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Journal of Korean Neurosurgical Society > Volume 34(2); 2003 > Article
Journal of Korean Neurosurgical Society 2003;34(2): 91-95.
Giant Pituitary Adenoma: Long-Term Outcome after Surgical Treatment of 61 Cases.
Chi Heon Kim, Chae Yong Kim, Dong Gyu Kim, Dae Hee Han, Je G Chi, Hee Won Jung
1Department of Neurosurgery, Seoul National University, Seoul, Korea. hwjung@snu.ac.kr
2Department of Pathology, College of Medicine, Seoul National University, Seoul, Korea.
3Neuroscience Research Institute, Medical Research Center, Seoul National University, Seoul, Korea.
ABSTRACT
OBJECTIVE:
The authors perform a retrospective analysis in order to evaluate long-term outcome results after surgical treatment of giant pituitary adenoma (PA) and to suggest the optimal treatment strategies.
METHODS:
From 1990 to 2001, we experienced 61 cases of giant PA, the mean size was 4.8cm. The mean follow-up period was 47 months. There were 30 cases of functioning PA and 43 of invasive adenomas. Transsphenoidal approach (TSA) was performed in 47 patients, craniotomy in 6, and a staged operation (TSA followed by craniotomy) in 8. Gross total/near total removal (over 95% removal) was performed in 9 patients (TSA in 8 and craniotomy in one) and subtotal removal (over 50% and less than 95%) in the others. Post-operative radiotherapy (RTx) was performed in thirty-six patients. Treatment results were classified as controlled and non-controlled group. Controlled group was defined as patients with no evidence of mass growth, improvement of mass effect, and endocrinological normalization.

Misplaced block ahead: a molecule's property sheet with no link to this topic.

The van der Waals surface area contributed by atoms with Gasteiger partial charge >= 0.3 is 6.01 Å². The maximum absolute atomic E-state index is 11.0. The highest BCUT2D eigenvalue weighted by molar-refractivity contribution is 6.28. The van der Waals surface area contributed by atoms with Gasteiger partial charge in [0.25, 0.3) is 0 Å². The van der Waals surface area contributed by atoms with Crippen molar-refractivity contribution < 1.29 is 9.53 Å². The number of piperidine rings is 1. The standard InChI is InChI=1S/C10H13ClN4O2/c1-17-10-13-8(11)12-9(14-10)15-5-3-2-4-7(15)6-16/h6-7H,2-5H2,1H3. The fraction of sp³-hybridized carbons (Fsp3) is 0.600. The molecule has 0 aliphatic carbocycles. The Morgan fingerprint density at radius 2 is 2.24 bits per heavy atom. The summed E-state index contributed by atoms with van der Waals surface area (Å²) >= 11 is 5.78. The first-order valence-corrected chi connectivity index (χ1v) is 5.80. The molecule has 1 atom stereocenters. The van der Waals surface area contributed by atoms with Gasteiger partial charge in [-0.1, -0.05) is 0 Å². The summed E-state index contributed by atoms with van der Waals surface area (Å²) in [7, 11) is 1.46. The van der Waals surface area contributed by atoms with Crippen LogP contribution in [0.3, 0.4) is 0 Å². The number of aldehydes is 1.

RESULTS:
Tumor control was possible in 58% and mass control only was observed in 91%. Additive radiotherapy showed a significant benefit on tumor control (p=0.013) in the subtotal removal group. In patients with functioning PA, endocrinological improvement (normalization 32%) was shown in 92% (Radiotherapy, 20 cases).
CONCLUSION:
Total removal of giant PAs through TSA or craniotomy is not always feasible and often risky. Subtotal resection of giant PAs by TSA with or without subsequent RTx may provide a good local tumor control.
Key Words: Giant pituitary adenoma; Radiotherapy; Transsphenoidal approach
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